Today, Kanye West took a break from shilling for the alt-light to produce a bunch of tweets about his other great love: his Yeezy apparel business. Kanye started out hot, saying Yeezy was the second-fastest growing business in history; he remained hot by claiming that it was on its way to becoming a decacorn, a horrible real word used by Silicon Valley types to describe companies that are worth $10 billion; and then tossed up a heat-check by insisting that he’s currently the highest-paid person in footwear—above even Michael Jordan.
And while it’s impossible to verify every claim about Kanye’s Yeezy business, since its financial information is baked into both the overall Adidas business and West’s own corporation, we went on a quest to find the kernels of truth in Kanye’s tweets. This is the Yeezy fact-check.
CLAIM: “I hired the head of supply chain from the Gap.”
TRUE? Pretty much!
According to LinkedIn, Yeezy hired Deborah Palmer Keiser as its Chief Supply Chain Officer two months ago. Congrats on the new gig, Deborah.
From 2004 to 2006, Keiser was the vice president of sourcing services at The Gap. In those 12 years between The Gap and Yeezy, Keiser bounced around from Williams Sonoma to All Saints to Sundance, but this mostly checks out.
The last time Kanye spoke about Yeezy quantities it was in a Harper’s Bazaar interview in 2016: “What designer on the planet can sell, consistently, 40,000 shoes. In two minutes?” If these new numbers are correct, it means Kanye multiplied the amount of Yeezys put out into the world tenfold. We don’t doubt Kanye could sell galactic numbers of shoes, but what makes his Yeezys so valuable are that they exist only in very limited numbers. Adidas declined to confirm these numbers.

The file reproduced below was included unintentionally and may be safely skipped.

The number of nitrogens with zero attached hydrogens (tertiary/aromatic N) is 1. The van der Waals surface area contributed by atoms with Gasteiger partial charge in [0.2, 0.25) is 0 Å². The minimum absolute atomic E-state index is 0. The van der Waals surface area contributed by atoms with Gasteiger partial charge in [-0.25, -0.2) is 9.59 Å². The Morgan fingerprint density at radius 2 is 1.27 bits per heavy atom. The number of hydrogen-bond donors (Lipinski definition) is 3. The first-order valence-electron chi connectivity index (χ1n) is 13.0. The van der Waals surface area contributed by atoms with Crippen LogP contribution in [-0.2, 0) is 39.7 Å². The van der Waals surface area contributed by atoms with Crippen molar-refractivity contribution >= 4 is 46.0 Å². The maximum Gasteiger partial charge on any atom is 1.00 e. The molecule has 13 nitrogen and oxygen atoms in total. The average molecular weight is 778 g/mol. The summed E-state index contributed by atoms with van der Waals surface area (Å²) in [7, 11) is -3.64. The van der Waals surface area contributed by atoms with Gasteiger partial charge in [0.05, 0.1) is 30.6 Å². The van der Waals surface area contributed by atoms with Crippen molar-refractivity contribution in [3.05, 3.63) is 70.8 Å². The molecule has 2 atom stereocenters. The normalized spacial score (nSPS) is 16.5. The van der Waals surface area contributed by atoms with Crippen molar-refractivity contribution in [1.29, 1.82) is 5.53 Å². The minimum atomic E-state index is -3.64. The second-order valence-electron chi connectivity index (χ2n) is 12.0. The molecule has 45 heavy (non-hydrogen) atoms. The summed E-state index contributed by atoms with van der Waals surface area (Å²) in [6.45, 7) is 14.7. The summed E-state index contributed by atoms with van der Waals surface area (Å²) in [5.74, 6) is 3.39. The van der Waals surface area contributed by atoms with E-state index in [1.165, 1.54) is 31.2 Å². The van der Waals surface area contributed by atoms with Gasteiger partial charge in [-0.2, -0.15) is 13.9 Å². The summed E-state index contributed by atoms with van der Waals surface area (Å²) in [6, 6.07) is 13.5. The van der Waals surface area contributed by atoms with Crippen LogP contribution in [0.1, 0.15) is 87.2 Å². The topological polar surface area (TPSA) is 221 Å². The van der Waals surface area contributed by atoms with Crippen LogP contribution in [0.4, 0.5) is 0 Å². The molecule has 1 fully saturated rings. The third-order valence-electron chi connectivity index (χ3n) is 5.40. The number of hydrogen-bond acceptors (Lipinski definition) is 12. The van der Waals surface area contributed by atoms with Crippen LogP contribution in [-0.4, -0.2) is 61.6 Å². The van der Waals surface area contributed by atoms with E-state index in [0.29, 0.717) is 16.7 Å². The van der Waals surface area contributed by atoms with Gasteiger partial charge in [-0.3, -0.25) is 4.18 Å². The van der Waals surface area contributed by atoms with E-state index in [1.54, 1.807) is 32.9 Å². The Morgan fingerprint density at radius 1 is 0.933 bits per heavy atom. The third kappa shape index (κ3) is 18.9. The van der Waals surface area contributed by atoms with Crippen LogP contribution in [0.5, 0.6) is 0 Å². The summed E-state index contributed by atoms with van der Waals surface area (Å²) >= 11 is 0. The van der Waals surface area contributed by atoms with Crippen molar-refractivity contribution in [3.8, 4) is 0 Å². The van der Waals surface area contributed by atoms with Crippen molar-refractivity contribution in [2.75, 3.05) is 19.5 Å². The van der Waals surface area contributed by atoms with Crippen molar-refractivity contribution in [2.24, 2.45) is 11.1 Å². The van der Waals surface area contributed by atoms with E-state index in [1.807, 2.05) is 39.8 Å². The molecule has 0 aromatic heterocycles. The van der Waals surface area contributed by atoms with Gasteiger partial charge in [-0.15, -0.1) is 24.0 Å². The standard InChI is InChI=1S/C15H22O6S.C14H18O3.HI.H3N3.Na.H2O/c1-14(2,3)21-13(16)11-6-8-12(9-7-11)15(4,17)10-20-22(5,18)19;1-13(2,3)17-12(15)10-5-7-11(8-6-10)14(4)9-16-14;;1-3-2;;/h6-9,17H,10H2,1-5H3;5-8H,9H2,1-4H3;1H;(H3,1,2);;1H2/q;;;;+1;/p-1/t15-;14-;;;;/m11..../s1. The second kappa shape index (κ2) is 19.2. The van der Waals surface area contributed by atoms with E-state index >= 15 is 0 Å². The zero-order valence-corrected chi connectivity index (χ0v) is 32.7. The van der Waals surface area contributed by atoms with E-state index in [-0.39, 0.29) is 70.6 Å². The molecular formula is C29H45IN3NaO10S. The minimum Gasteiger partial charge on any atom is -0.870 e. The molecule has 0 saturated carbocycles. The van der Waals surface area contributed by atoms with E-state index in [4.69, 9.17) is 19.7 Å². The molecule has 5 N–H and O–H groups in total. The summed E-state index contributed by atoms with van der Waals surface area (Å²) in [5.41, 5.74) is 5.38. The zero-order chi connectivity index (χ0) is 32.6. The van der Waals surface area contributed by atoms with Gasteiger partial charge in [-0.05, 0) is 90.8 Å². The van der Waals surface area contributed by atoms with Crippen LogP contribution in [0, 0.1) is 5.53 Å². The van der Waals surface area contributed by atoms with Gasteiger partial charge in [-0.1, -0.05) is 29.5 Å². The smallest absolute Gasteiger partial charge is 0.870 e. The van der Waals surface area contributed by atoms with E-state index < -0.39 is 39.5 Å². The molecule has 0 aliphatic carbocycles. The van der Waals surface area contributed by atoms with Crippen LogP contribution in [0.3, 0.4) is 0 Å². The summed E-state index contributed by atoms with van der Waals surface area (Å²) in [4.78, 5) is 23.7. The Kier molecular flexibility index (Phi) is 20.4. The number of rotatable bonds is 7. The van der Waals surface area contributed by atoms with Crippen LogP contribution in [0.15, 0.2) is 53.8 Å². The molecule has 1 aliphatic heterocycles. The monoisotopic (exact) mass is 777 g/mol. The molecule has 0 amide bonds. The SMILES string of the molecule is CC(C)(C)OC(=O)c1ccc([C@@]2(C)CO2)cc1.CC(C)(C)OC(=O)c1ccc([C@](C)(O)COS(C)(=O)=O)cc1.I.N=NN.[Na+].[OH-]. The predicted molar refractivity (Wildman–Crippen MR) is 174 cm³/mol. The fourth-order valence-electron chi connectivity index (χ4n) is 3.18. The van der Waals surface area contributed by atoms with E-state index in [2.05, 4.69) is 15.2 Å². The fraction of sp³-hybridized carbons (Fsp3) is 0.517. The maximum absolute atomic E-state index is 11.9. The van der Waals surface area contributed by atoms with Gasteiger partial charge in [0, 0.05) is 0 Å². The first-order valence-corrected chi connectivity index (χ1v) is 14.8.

CLAIM: “I am currently the single highest paid person in footwear. That means I make more money on shoes than Michael Jordan.”
TRUE? Almost definitely not.
In 2017, Jordan Brand alone brought in revenue of $3.1 billion and it was only last year that Adidas as an entire company was able to overtake Jumpman in U.S. market share. I asked John Kernan, a retail analyst who covers Adidas for Cowen, if somehow it was possible that Kanye was making more than Jordan, he replied bluntly: “No.” Then added, “I'm not sure what the economics are for [Jordan] at Nike, and I don't know what Kanye's economics are but it's hard for me to believe it's anywhere near what Nike's on the hook for with Jordan.”
CLAIM: “Yeezy will hit a billion dollars this year… It is a unicorn on its way to becoming a decacorn.”
TRUE? Unlikely—but not impossible.
With Yeezy apparel’s high price points (from $120 for a tee to $1400 for a military coat) and a footwear business model based on scarcity, it’s hard to imagine the company bringing in enough money to be valued at $10 billion. Kernan says that to reach decacorn status, Yeezy would need to pull $3 billion in sales annually—which would mean it counts for almost eight percent of Adidas’ entire global business. “I find it hard to believe its generating over a billion in sales,” says Kernan.
Let’s say we take Kanye’s numbers at face value, though. 400,000 Yeezy 350s at $220 a pop comes to $88,000,000—a sum so massive that Kanye would only have to do 12 shoe drops over the course of the year to hit a billion dollars in sales. To reach decacorn status, Kanye would have to do 34 shoe drops with those numbers to hit the required $3 billion in sales. So...not impossible!
CLAIM: “We have 160 positions to fill by the end of the year.”
TRUE? Update your LinkedIN, 'Ye.
There are currently only two open jobs on the Adidas site listed for Yeezy. That would mean 158 jobs are strictly for Yeezy’s non-footwear arm. Feels like a lot!
CLAIM: “I follow the shade room. Please never try to play Ye.”
TRUE? Probably not
Unless he’s got a separate, private Twitter or Instagram account, Kanye still follows only one person: Kim Kardashian-West.
CLAIM: “People magazine. Watch how you speak my name. You would love a pair of Yeezys.”
TRUE? We are anxiously awaiting comment.